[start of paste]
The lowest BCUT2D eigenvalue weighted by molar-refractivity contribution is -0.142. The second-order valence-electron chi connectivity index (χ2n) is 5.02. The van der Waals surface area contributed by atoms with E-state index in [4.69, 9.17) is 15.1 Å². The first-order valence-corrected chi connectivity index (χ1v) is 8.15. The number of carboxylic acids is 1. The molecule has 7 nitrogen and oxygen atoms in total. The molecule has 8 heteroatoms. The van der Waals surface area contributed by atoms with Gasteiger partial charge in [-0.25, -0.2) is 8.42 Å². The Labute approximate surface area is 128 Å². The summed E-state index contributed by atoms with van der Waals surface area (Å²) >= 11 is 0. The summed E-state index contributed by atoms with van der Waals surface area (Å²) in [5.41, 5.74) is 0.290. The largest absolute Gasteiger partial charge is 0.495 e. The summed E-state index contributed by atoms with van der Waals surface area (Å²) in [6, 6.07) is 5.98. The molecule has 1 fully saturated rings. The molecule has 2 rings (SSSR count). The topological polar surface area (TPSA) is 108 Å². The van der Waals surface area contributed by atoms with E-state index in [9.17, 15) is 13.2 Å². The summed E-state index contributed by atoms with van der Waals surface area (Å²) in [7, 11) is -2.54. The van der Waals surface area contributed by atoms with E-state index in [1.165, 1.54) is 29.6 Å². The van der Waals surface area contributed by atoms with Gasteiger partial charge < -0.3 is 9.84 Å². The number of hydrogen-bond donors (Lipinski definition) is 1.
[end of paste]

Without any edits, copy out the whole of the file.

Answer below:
The lowest BCUT2D eigenvalue weighted by molar-refractivity contribution is -0.142. The second-order valence-electron chi connectivity index (χ2n) is 5.02. The van der Waals surface area contributed by atoms with E-state index in [4.69, 9.17) is 15.1 Å². The first-order valence-corrected chi connectivity index (χ1v) is 8.15. The number of carboxylic acids is 1. The molecule has 7 nitrogen and oxygen atoms in total. The molecule has 8 heteroatoms. The van der Waals surface area contributed by atoms with Gasteiger partial charge in [-0.25, -0.2) is 8.42 Å². The Labute approximate surface area is 128 Å². The summed E-state index contributed by atoms with van der Waals surface area (Å²) >= 11 is 0. The summed E-state index contributed by atoms with van der Waals surface area (Å²) in [5.41, 5.74) is 0.290. The largest absolute Gasteiger partial charge is 0.495 e. The summed E-state index contributed by atoms with van der Waals surface area (Å²) in [6, 6.07) is 5.98. The molecule has 1 fully saturated rings. The molecule has 2 rings (SSSR count). The topological polar surface area (TPSA) is 108 Å². The van der Waals surface area contributed by atoms with E-state index in [9.17, 15) is 13.2 Å². The summed E-state index contributed by atoms with van der Waals surface area (Å²) in [7, 11) is -2.54. The van der Waals surface area contributed by atoms with E-state index in [1.165, 1.54) is 29.6 Å². The van der Waals surface area contributed by atoms with Gasteiger partial charge < -0.3 is 9.84 Å². The number of hydrogen-bond donors (Lipinski definition) is 1.